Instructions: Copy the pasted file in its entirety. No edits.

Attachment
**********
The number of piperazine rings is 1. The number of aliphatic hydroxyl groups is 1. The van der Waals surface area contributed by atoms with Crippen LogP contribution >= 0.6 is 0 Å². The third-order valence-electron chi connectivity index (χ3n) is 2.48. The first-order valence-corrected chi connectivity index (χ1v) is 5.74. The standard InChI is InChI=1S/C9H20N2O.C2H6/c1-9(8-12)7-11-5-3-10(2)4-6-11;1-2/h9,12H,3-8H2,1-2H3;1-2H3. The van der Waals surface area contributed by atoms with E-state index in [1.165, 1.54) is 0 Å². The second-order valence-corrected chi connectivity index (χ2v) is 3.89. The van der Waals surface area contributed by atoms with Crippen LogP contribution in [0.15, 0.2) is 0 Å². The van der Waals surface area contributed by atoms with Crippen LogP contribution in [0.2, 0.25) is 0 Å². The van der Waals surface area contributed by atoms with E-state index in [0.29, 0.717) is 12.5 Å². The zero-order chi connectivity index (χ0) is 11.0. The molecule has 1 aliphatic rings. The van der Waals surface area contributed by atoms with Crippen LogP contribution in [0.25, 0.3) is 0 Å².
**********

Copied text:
The number of piperazine rings is 1. The number of aliphatic hydroxyl groups is 1. The van der Waals surface area contributed by atoms with Crippen LogP contribution >= 0.6 is 0 Å². The third-order valence-electron chi connectivity index (χ3n) is 2.48. The first-order valence-corrected chi connectivity index (χ1v) is 5.74. The standard InChI is InChI=1S/C9H20N2O.C2H6/c1-9(8-12)7-11-5-3-10(2)4-6-11;1-2/h9,12H,3-8H2,1-2H3;1-2H3. The van der Waals surface area contributed by atoms with E-state index in [1.165, 1.54) is 0 Å². The second-order valence-corrected chi connectivity index (χ2v) is 3.89. The van der Waals surface area contributed by atoms with Crippen LogP contribution in [0.15, 0.2) is 0 Å². The van der Waals surface area contributed by atoms with Crippen LogP contribution in [0.2, 0.25) is 0 Å². The van der Waals surface area contributed by atoms with E-state index in [0.29, 0.717) is 12.5 Å². The zero-order chi connectivity index (χ0) is 11.0. The molecule has 1 aliphatic rings. The van der Waals surface area contributed by atoms with Crippen LogP contribution in [0.25, 0.3) is 0 Å².